According to S. Rafique et al., 86% of participants showed some level of anxiety, 59% are moderately anxious during Local Anesthesia (LA) or drill. Time taken for cavity preparation with tungsten carbide bur was 6.3 min and 5.4 min for air-abrasion and Carisolv groups, respectivel y.
According to Hadley et al., both conventional bur and Er: Cr: YSGG laser groups remained vital at the evaluation at the 6th month of restoration. There was no discomfort in 87.9% in conventional bur group and 98.5% in Er, Cr: YSGG laser group during day 1 of procedure.
According to S. Fure et al., at 1 year follow up, among the 29 intact restorations reported in Carisolv group, two were lost during follow up. Conventional reported 21 intact restorations, among them 2 teeth were lost due to extraction and one teeth showed secondary caries on follow up visits. Thirty-one teeth in Carisolv group were sensitive and 24 were found to be sensitive in the conventional drill group. Anesthesia was not preferred by patients in the Carisolv group, and 12 out of 20 preferred anesthesia in the conventional group.
According to Keller et al., the mean preparation time by laser was 7.3 min. The mean preparation time by mechanical means was 3 min.
According to J. H. Zinck et al., 21% of patients requested for LA during Caridex treatment and 37% during conventional treatment.
According to K. J. Anusavice and J. E. Kincheloe, 85.3% of patients responded that they did not require LA for CRS procedure in the future. 29.4% would allow the conventional treatment without anesthetic.
| Conclusion|| |
With the available evidences, this review concludes that alternative methods for caries removal are not as effective as other commercially available conventional burs.
However, a good number of clinical trials are needed to establish their potency as an effective caries removal agent.
Financial support and sponsorship
Conflicts of interest
There are no conflicts of interest.
| References|| |
Fusayama T, Kurosaki N. Structure and removal of carious dentin. Int Dent J 1972;22:401-11.
Beeley JA, Yip HK, Stevenson AG. Chemochemical caries removal: A review of the techniques and latest developments. Br Dent J 2000;188:427-30.
Pai VS, Nadig RR, Jagadeesh T, Usha G, Karthik J, Sridhara K. Chemical analysis of dentin surfaces after Carisolv treatment. J Conserv Dent 2009;12:118-22.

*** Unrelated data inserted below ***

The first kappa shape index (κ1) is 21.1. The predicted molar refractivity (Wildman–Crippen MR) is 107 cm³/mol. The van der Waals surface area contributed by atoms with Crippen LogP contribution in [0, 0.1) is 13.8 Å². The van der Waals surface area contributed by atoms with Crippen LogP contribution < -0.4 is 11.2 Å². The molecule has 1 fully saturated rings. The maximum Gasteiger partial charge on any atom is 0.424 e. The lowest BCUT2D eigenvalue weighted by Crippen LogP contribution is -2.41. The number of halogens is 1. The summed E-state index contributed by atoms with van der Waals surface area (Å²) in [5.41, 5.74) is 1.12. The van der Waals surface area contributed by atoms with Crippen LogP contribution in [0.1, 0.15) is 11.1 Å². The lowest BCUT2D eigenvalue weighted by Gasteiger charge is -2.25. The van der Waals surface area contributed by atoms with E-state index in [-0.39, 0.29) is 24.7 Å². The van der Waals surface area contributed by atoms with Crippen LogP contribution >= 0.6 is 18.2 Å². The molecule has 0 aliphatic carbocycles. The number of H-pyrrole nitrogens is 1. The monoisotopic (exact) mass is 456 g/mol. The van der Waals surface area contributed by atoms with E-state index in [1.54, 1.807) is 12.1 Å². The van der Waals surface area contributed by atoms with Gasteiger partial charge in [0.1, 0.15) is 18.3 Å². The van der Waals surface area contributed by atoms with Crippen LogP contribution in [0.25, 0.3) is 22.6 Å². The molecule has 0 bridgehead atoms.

] [Full text]
Banerjee A, Kidd EA, Watson TF. Scanning electron microscopic observations of human dentine after mechanical caries excavation. J Dent 2000;28:179-86.
Goldstein RE, Parkins FM. Air-abrasive technology: Its new role in restorative dentistry. J Am Dent Assoc 1994;125:551-7.
Frencken JE, Pilot T, Songpaisan Y, Phantumvanit P. Atraumatic restorative treatment (ART): Rationale, technique, and development. J Public Health Dent 1996;56:135-40.
Keller U, Hibst R, Geurtsen W, Schilke R, Heidemann D, Klaiber B, et al
. Erbium: YAG laser application in caries therapy. Evaluation of patient perception and acceptance. J Dent 1998;26:649-56.
Goldman M, Kronman JH. A preliminary report on a chemomechanical means of removing caries. J Am Dent Assoc 1939 1976;93:1149-53.
Zhang X, Tu R, Yin W, Zhou X, Li X, Hu D. Micro-computerized tomography assessment of fluorescence aided caries excavation (FACE) technology: Comparison with three other caries removal techniques. Aust Dent J 2013;58:461-7.
Elkholany NR, Abdelaziz KM, Zaghloul NM, Aboulenine N. Chemo-mechanical method: A valuable alternative for caries removal. Journal Of Minimum Intervention In Dentistry 2009;2:248-60.
Celiberti P, Francescut P, Lussi A. Performance of four dentine excavation methods in deciduous teeth. Caries Res 2006;40:117-23.
Corrêa FN, Rocha RO, Filho LE, Muench A, Rodrigues CR. Chemical versus conventional caries removal techniques in primary teeth: A microhardness study. J Clin Pediatr Dent 2007;31:187-92.
Meller C, Welk A, Zeligowski T, Splieth C. Comparison of dentin caries excavation with polymer and conventional tungsten carbide burs. Quintessence Int Berl Ger 1985 2007;38:565-9.
Ericson D, Zimmerman M, Raber H, Götrick B, Bornstein R, Thorell J. Clinical evaluation of efficacy and safety of a new method for chemo-mechanical removal of caries. A multi-centre study. Caries Res 1999;33:171-7.
Fure S, Lingström P. Evaluation of the chemomechanical removal of dentine cariesin vivo
with a new modified Carisolv gel. Clin Oral Investig 2004;8:139-44.
Lopes MC, Mascarini RC, da Silva BM, Flório FM, Basting RT. Effect of a papain-based gel for chemomechanical caries removal on dentin shear bond strength. J Dent Child (Chic) 2007;74:93-7.
Piva E, Ogliari FA, Moraes RR, Corá F, Henn S, Correr-Sobrinho L. Papain-based gel for biochemical caries removal: Influence on microtensile bond strength to dentin. Braz Oral Res 2008;22:364-70.
Bussadori SK, Castro LC, Galvão AC. Papain gel: A new chemo-mechanical caries removal agent. J Clin Pediatr Dent 2005;30:115-9.
Prof. Sindhu Ramesh
Department of Conservative Dentistry and Endodontics, Saveetha Institute of Medical and Technical Science, Saveetha Dental College, Saveetha University, 162, Poonamallee High Road, Chennai - 600 077, Tamil Nadu, India
Source of Support: None, Conflict of Interest: None
[Table 1], [Table 2]